Rembrandt van Rijn

   Rembrandt is one of the central figures of Dutch Baroque art. Educated in Latin school and then at the University of Leiden, he was the son of a millworker. He left the university a few months after enrollment to pursue a career as painter. For three years he apprenticed with Jacob van Swanenburgh whose wife was from Naples and who had spent some time in Italy. Swanenburgh surely would have exposed Rembrandt to the Italian mode of painting. In 1624, Rembrandt moved to the studio of Pieter Lastman, who had visited Italy in 1605 and who was then the leading Dutch history painter. Rembrandt's early style is closely related to that of Lastman, as his Stoning of St. Stephen (1625; Lyons, Musée des Beaux-Arts) denotes. This is his earliest dated painting and includes the Italianate setting and figures he was taught to render by his masters. By the following year, his style became more intimate, with a lesser number of figures placed closer to the viewer, exemplified by his Tobit, Anna, and the Kid (1626; Amsterdam, Rijksmuseum), a scene from the Apocrypha painted in the manner of the Utrecht Caravaggists with crude figure types pushed to the foreground and wearing torn garments. The scene speaks of repentance as Tobit begs his wife for forgiveness for having accused her falsely of stealing the kid. While the lighting effects of the Utrecht Caravaggists are lacking in this work, they do appear in the Money Changer (1627; Berlin, Staatliche Museen) where the candlelight adds theatrical effects to dramatize the scene. The man depicted examines a coin, his eyeglasses denoting his nearsightedness for not recognizing his avarice. Rembrandt's Judas Returning the Thirty Pieces of Silver (1629; Yorkshire, Mulgrave Castle) represents the culmination of his Leiden period. The work was highly praised by Constantijn Huygens for its successful conveyance of deep emotions, calling Rembrandt the greatest of history painters. With this work, Rembrandt's mature style emerged, a style characterized by the use of earth tones speckled with a golden glow that seems to come from within the individuals who populate his canvases.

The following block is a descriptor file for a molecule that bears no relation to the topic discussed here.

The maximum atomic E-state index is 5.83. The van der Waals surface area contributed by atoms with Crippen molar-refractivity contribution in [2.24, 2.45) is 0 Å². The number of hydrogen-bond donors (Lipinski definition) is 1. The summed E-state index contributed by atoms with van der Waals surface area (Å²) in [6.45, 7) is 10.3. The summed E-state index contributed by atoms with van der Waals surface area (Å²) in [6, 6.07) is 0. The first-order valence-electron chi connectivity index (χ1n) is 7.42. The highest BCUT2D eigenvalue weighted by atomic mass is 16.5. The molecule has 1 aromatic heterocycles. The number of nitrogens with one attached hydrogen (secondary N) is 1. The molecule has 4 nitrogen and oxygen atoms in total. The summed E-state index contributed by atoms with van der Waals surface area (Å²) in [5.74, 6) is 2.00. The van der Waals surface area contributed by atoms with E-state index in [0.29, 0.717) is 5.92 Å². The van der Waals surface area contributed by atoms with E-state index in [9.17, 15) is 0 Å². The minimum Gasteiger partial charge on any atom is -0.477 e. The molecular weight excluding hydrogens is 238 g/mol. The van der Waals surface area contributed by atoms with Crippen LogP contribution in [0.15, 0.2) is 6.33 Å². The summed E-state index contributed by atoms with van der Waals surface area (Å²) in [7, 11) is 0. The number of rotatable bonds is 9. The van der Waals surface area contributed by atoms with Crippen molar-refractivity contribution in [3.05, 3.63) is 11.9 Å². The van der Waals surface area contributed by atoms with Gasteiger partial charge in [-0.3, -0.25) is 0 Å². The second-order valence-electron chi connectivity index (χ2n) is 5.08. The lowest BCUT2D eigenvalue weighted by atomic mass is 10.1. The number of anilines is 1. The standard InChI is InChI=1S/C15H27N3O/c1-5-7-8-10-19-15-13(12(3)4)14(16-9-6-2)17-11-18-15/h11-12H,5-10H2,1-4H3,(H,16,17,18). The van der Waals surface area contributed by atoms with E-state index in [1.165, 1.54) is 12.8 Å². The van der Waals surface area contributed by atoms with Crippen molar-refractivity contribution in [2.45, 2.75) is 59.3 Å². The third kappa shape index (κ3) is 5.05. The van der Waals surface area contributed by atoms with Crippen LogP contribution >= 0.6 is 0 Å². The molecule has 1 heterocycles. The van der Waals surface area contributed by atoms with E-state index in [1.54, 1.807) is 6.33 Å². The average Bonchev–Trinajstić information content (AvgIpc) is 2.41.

In c. 1632, Rembrandt moved to Amsterdam where he acquired an international reputation and became very wealthy. In 1634, he married Saskia Uylenburgh who often appears in his paintings and whose cousin was Hendrik Uylenburgh, an art dealer who gave Rembrandt lodging and studio space when he first arrived in the city and who helped him obtain commissions. In Amsterdam, Rembrandt had the opportunity to study Flemish works, particularly those of Peter Paul Rubens. As a result, his scenes became more monumental and dramatic. His Anatomy Lesson of Doctor Tulp (1632; The Hague, Mauritshuis) shows this change in his art. Contemporary accounts state that Rembrandt by now was so busy that patrons had to beg him and offer exorbitant fees so that the artist would paint their portrait. The Descent from the Cross (c. 1633; St. Petersburg, Hermitage Museum) is part of a series Rembrandt painted for the Stadholder Frederik Hendrik, prince of Orange, for whom Huygens worked as secretary. Inspired by Rubens' Descent at the Cathedral of Antwerp (1612-1614), which Rembrandt knew from an engraving, the work shows dramatic effects of light and dark and an unidealized, unclassicized, suffering Christ deeply mourned by the figures around him. The Blinding of Samson (1636; Frankfurt, Städelsches Kunstinstitut) Rembrandt painted for Huygens himself as a gift for having procured the stadholder's patronage. In the letter Rembrandt sent to Huygens informing him that he was shipping the painting, he gave specific instructions on how the work should be hung so that the maximum dra-matic effect could be achieved.